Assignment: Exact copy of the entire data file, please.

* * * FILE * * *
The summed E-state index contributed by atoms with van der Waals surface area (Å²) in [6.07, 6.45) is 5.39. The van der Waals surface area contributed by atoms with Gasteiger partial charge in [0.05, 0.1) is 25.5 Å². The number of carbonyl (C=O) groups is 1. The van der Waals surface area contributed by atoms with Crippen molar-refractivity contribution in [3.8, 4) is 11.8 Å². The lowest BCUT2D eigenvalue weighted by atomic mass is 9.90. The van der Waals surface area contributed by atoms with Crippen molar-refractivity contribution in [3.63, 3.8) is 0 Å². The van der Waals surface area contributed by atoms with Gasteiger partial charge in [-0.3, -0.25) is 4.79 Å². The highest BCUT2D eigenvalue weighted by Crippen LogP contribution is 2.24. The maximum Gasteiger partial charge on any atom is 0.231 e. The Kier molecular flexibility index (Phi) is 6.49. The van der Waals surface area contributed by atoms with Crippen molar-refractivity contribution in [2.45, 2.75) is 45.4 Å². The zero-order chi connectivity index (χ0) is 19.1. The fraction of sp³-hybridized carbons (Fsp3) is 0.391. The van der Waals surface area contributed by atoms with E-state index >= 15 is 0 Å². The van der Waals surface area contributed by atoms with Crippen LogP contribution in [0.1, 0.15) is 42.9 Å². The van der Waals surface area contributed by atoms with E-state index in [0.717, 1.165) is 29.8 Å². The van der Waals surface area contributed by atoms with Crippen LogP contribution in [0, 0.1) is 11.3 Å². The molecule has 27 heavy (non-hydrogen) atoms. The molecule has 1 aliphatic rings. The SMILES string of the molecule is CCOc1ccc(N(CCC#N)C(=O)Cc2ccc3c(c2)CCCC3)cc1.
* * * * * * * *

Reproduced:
The summed E-state index contributed by atoms with van der Waals surface area (Å²) in [6.07, 6.45) is 5.39. The van der Waals surface area contributed by atoms with Gasteiger partial charge in [0.05, 0.1) is 25.5 Å². The number of carbonyl (C=O) groups is 1. The van der Waals surface area contributed by atoms with Crippen molar-refractivity contribution in [3.8, 4) is 11.8 Å². The lowest BCUT2D eigenvalue weighted by atomic mass is 9.90. The van der Waals surface area contributed by atoms with Crippen molar-refractivity contribution in [3.63, 3.8) is 0 Å². The van der Waals surface area contributed by atoms with Gasteiger partial charge in [-0.3, -0.25) is 4.79 Å². The highest BCUT2D eigenvalue weighted by Crippen LogP contribution is 2.24. The maximum Gasteiger partial charge on any atom is 0.231 e. The Kier molecular flexibility index (Phi) is 6.49. The van der Waals surface area contributed by atoms with Crippen molar-refractivity contribution in [2.45, 2.75) is 45.4 Å². The zero-order chi connectivity index (χ0) is 19.1. The fraction of sp³-hybridized carbons (Fsp3) is 0.391. The van der Waals surface area contributed by atoms with E-state index >= 15 is 0 Å². The van der Waals surface area contributed by atoms with Crippen LogP contribution in [0.1, 0.15) is 42.9 Å². The van der Waals surface area contributed by atoms with E-state index in [0.717, 1.165) is 29.8 Å². The van der Waals surface area contributed by atoms with Crippen LogP contribution in [0, 0.1) is 11.3 Å². The molecule has 27 heavy (non-hydrogen) atoms. The molecule has 1 aliphatic rings. The SMILES string of the molecule is CCOc1ccc(N(CCC#N)C(=O)Cc2ccc3c(c2)CCCC3)cc1.